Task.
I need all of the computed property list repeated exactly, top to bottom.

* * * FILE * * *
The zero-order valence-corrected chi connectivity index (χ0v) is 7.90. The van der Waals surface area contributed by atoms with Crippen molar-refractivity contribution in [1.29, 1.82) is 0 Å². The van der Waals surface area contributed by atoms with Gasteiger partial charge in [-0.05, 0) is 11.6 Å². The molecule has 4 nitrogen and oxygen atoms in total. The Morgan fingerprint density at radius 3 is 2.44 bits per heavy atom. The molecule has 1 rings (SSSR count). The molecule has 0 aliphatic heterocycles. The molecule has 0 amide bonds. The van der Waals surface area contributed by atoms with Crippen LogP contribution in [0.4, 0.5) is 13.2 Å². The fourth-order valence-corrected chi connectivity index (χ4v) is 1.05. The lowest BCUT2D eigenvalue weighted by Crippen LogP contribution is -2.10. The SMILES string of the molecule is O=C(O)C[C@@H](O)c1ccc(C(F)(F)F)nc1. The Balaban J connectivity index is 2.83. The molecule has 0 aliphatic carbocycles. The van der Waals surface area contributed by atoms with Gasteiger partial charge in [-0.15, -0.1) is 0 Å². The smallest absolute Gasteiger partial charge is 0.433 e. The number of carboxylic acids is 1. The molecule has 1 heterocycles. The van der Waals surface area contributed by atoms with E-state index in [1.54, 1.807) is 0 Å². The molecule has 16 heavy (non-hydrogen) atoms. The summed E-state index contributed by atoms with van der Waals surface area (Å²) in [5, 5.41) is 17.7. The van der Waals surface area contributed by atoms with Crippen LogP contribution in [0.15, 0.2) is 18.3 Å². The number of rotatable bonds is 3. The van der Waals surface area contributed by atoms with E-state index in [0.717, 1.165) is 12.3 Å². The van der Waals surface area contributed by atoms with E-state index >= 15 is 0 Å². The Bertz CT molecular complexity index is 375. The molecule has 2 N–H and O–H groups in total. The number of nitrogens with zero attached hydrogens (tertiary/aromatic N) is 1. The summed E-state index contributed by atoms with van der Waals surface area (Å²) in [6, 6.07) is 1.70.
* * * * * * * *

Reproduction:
The zero-order valence-corrected chi connectivity index (χ0v) is 7.90. The van der Waals surface area contributed by atoms with Crippen molar-refractivity contribution in [1.29, 1.82) is 0 Å². The van der Waals surface area contributed by atoms with Gasteiger partial charge in [-0.05, 0) is 11.6 Å². The molecule has 4 nitrogen and oxygen atoms in total. The Morgan fingerprint density at radius 3 is 2.44 bits per heavy atom. The molecule has 1 rings (SSSR count). The molecule has 0 aliphatic heterocycles. The molecule has 0 amide bonds. The van der Waals surface area contributed by atoms with Crippen LogP contribution in [0.4, 0.5) is 13.2 Å². The fourth-order valence-corrected chi connectivity index (χ4v) is 1.05. The lowest BCUT2D eigenvalue weighted by Crippen LogP contribution is -2.10. The SMILES string of the molecule is O=C(O)C[C@@H](O)c1ccc(C(F)(F)F)nc1. The Balaban J connectivity index is 2.83. The molecule has 0 aliphatic carbocycles. The van der Waals surface area contributed by atoms with Gasteiger partial charge in [-0.15, -0.1) is 0 Å². The smallest absolute Gasteiger partial charge is 0.433 e. The number of carboxylic acids is 1. The molecule has 1 heterocycles. The van der Waals surface area contributed by atoms with E-state index in [1.54, 1.807) is 0 Å². The molecule has 16 heavy (non-hydrogen) atoms. The summed E-state index contributed by atoms with van der Waals surface area (Å²) in [5, 5.41) is 17.7. The van der Waals surface area contributed by atoms with Crippen LogP contribution in [0.15, 0.2) is 18.3 Å². The number of rotatable bonds is 3. The van der Waals surface area contributed by atoms with E-state index in [0.717, 1.165) is 12.3 Å². The van der Waals surface area contributed by atoms with E-state index >= 15 is 0 Å². The Bertz CT molecular complexity index is 375. The molecule has 2 N–H and O–H groups in total. The number of nitrogens with zero attached hydrogens (tertiary/aromatic N) is 1. The summed E-state index contributed by atoms with van der Waals surface area (Å²) in [6, 6.07) is 1.70.